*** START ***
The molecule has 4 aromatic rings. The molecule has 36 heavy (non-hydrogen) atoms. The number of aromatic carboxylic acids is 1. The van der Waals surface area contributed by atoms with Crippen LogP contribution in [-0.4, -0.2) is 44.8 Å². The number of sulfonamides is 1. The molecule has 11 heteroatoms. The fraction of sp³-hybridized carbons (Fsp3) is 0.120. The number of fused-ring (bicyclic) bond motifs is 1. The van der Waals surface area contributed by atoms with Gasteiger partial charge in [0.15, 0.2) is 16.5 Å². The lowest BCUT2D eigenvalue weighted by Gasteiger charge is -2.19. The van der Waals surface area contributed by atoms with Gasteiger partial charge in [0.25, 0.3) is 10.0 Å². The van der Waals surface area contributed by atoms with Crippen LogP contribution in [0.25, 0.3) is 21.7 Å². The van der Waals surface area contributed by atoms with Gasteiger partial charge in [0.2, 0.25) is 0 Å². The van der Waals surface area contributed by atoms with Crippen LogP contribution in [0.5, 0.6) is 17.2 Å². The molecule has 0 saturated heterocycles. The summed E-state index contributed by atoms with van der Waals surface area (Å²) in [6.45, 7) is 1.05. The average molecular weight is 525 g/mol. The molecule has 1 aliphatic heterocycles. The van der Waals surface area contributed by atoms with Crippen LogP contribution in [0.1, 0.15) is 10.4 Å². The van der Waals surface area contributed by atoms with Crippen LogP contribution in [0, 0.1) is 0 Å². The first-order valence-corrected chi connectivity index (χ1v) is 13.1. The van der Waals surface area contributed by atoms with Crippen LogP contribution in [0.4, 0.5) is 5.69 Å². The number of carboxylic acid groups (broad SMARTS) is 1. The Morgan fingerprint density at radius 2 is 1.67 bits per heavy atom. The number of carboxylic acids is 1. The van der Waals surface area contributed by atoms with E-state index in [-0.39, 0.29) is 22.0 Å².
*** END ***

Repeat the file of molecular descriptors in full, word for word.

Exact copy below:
The molecule has 4 aromatic rings. The molecule has 36 heavy (non-hydrogen) atoms. The number of aromatic carboxylic acids is 1. The van der Waals surface area contributed by atoms with Crippen LogP contribution in [-0.4, -0.2) is 44.8 Å². The number of sulfonamides is 1. The molecule has 11 heteroatoms. The fraction of sp³-hybridized carbons (Fsp3) is 0.120. The number of fused-ring (bicyclic) bond motifs is 1. The van der Waals surface area contributed by atoms with Gasteiger partial charge in [0.15, 0.2) is 16.5 Å². The lowest BCUT2D eigenvalue weighted by Gasteiger charge is -2.19. The van der Waals surface area contributed by atoms with Gasteiger partial charge in [0.25, 0.3) is 10.0 Å². The van der Waals surface area contributed by atoms with Crippen LogP contribution in [0.25, 0.3) is 21.7 Å². The van der Waals surface area contributed by atoms with Gasteiger partial charge in [0.2, 0.25) is 0 Å². The van der Waals surface area contributed by atoms with Crippen LogP contribution in [0.5, 0.6) is 17.2 Å². The molecule has 0 saturated heterocycles. The summed E-state index contributed by atoms with van der Waals surface area (Å²) in [6.45, 7) is 1.05. The average molecular weight is 525 g/mol. The molecule has 1 aliphatic heterocycles. The van der Waals surface area contributed by atoms with Crippen LogP contribution in [0.1, 0.15) is 10.4 Å². The van der Waals surface area contributed by atoms with Crippen LogP contribution in [0, 0.1) is 0 Å². The first-order valence-corrected chi connectivity index (χ1v) is 13.1. The van der Waals surface area contributed by atoms with Crippen LogP contribution in [0.4, 0.5) is 5.69 Å². The number of carboxylic acid groups (broad SMARTS) is 1. The Morgan fingerprint density at radius 2 is 1.67 bits per heavy atom. The number of carboxylic acids is 1. The van der Waals surface area contributed by atoms with E-state index in [-0.39, 0.29) is 22.0 Å².